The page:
Shapeshifting receptors may explain mysterious drug failures

For sugar to taste sweet and for coffee to be stimulating, or even for light to be seen, first they all need to land on a G protein-coupled receptor. Ubiquitous and diverse, these receptors are a cell's chemical detection ...

Solving the pancake problem

If you swirl a glass of wine clockwise, the wine inside will also rotate clockwise. But, if you're making a blueberry pancake and you swirl the pan clockwise, the pancake will rotate counterclockwise. Don't believe us? Go ...

3-D printed tissues and organs without the scaffolding

Engineered tissues and organs have been grown with various degrees of success in labs for many years. Many of them have used a scaffolding approach where cells are seeded onto biodegradable supportive structures that provide ...

The short life of Must Farm

Must Farm, an extraordinarily well-preserved Late Bronze Age settlement in Cambridgeshire, in the East of England, drew attention in national and international media in 2016 as 'Britain's Pompeii' or the 'Pompeii of the Fens'. ...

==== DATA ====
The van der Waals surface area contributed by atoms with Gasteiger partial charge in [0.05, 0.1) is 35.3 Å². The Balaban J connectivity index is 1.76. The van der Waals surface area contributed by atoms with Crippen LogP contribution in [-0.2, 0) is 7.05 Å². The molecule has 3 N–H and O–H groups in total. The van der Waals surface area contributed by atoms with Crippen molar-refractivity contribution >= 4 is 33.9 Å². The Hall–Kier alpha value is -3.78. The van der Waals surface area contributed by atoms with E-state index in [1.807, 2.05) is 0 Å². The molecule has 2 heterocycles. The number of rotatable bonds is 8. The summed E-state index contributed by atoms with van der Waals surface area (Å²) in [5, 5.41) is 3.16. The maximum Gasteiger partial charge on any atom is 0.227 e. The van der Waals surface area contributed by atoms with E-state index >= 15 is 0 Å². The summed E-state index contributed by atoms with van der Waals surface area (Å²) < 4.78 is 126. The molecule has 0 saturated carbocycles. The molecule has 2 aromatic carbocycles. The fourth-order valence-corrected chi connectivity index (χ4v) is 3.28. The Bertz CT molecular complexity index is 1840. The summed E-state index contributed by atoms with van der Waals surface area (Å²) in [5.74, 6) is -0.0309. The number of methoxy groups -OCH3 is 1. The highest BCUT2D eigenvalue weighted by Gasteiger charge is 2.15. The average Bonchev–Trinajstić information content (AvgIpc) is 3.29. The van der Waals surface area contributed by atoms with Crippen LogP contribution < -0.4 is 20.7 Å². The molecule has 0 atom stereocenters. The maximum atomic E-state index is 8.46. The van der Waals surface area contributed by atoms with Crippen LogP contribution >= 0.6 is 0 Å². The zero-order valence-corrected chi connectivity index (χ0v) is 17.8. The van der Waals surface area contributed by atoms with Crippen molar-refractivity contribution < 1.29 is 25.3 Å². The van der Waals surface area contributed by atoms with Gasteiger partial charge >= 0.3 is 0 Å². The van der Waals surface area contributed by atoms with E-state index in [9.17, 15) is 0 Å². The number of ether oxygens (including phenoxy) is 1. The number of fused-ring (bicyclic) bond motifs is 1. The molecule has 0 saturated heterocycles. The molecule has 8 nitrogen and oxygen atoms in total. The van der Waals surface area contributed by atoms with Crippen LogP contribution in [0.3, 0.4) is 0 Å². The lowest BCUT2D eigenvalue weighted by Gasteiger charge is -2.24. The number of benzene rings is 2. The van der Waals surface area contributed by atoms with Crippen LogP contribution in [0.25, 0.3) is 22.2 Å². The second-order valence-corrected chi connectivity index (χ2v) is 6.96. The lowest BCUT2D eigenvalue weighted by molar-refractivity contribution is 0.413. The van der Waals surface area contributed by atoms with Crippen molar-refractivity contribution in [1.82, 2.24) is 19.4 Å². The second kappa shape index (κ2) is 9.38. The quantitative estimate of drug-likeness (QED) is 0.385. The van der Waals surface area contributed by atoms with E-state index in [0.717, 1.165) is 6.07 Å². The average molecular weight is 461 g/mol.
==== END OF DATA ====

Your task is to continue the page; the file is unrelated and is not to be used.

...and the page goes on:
Cooling with light

ETH researchers have cooled a nanoparticle to a record low temperature, thanks to a sophisticated experimental set-up that uses scattered laser light for cooling. Until now, no one has ever cooled a nanoparticle to such ...

How 'bling' makes us human

Sparkly jewelry, expensive shoes, designer watches – who doesn't love a bit of "bling?"

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